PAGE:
A recent systematic review/meta-analysis (WG Sharp, VM Volkert, L Scahill, CE McCracken, B McElhanon. J Pediatr 2017; 181: 116-24) by my colleagues at the Marcus Center and Emory indicate that intensive, multidisciplinary treatment for pediatric feeding disorders is a game-changer.
The authors identified 11 studies with 593 patients.
Key finding: After intensive intervention, 71% were successfully weaned off tube feedings at the completion of the intervention and this improved to 80% at last followup. Treatment was also associated with increased oral intake, improved mealtime behaviors, and reduced parenting stress.
Based on the results of their review/meta-analysis, the authors provide a summary of recommendations for “standard of care at intensive day and inpatient programs.” This lists the professional team which should involve at a minimum: psychology, medicine, nutrition, and speech language/occupational therapy. Treatment needs active participation of caregivers so that gains will not be lost when intensive treatment is completed. Behavioral intervention is central to success.
In an associated editorial (pg 7-8), the authors (RJ Noel, AH Silverman) explain that the one of the biggest hurdles for intensive treatment is gaining approval from insurance companies. One key point they make: “Their work provides data that will be very useful towards advocacy and improving patient access to such treatment.”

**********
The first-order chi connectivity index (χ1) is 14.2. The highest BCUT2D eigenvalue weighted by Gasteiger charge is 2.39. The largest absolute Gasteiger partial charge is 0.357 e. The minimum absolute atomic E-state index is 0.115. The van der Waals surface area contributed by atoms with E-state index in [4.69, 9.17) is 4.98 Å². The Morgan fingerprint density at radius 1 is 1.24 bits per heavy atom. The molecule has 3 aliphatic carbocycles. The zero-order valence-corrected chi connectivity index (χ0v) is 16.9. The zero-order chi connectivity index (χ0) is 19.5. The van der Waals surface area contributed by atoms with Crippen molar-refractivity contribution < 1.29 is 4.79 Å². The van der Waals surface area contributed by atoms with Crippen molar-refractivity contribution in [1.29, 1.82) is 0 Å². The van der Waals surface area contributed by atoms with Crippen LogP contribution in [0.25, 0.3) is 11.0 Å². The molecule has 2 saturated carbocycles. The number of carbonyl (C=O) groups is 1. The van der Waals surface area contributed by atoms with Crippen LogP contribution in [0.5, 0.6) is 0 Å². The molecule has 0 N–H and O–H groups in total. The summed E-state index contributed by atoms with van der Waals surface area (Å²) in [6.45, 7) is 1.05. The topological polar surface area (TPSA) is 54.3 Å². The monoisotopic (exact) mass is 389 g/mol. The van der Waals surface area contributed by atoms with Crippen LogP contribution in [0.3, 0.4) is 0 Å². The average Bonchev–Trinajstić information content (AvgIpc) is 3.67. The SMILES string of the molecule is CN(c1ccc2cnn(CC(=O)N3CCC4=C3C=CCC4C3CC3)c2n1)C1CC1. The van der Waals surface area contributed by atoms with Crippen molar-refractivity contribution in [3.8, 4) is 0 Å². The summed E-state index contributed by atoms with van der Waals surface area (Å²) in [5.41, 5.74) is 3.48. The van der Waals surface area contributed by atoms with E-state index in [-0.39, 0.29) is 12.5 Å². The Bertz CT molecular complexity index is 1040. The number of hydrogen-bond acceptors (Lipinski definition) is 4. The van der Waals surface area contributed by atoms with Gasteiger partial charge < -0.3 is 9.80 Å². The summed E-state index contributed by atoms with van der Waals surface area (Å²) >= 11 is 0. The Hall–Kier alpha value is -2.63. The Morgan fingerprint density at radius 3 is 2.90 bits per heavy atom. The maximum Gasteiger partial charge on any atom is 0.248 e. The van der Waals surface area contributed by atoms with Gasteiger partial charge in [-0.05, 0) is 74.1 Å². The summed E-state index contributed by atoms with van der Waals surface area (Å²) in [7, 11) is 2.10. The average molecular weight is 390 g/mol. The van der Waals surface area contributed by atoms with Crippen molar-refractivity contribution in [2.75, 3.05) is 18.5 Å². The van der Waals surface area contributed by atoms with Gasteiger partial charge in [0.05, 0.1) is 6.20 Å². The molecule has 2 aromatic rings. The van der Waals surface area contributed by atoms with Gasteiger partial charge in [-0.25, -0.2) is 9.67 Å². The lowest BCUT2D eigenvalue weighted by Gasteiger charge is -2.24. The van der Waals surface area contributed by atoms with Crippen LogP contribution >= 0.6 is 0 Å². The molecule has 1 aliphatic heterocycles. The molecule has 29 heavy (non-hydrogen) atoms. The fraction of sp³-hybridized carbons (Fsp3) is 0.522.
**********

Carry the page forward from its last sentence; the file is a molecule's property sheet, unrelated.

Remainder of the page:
My take: This study provides justification of intensive feeding programs. That being said, the individuals/programs with the appropriate expertise to achieve these results remain quite limited.
Related blog entries:
- Which kids who aspirate need a gastrostomy tube? | gutsandgrowth
- Long-term Outcomes with Pediatric PEG Placement | gutsandgrowth
- Helpful Position Paper: …Gastrostomy in Children | gutsandgrowth
- Best gastrostomy tube | gutsandgrowth
- Oley: Check it out | gutsandgrowth
- Less stress after gastrostomy tube placement | gutsandgrowth
A few more slides from my recent PNALD/IFLAD lecture:
The other subjects discussed for PNALD treatment included management of bacterial overgrowth, possible role of STEP surgery, and lipid management strategies.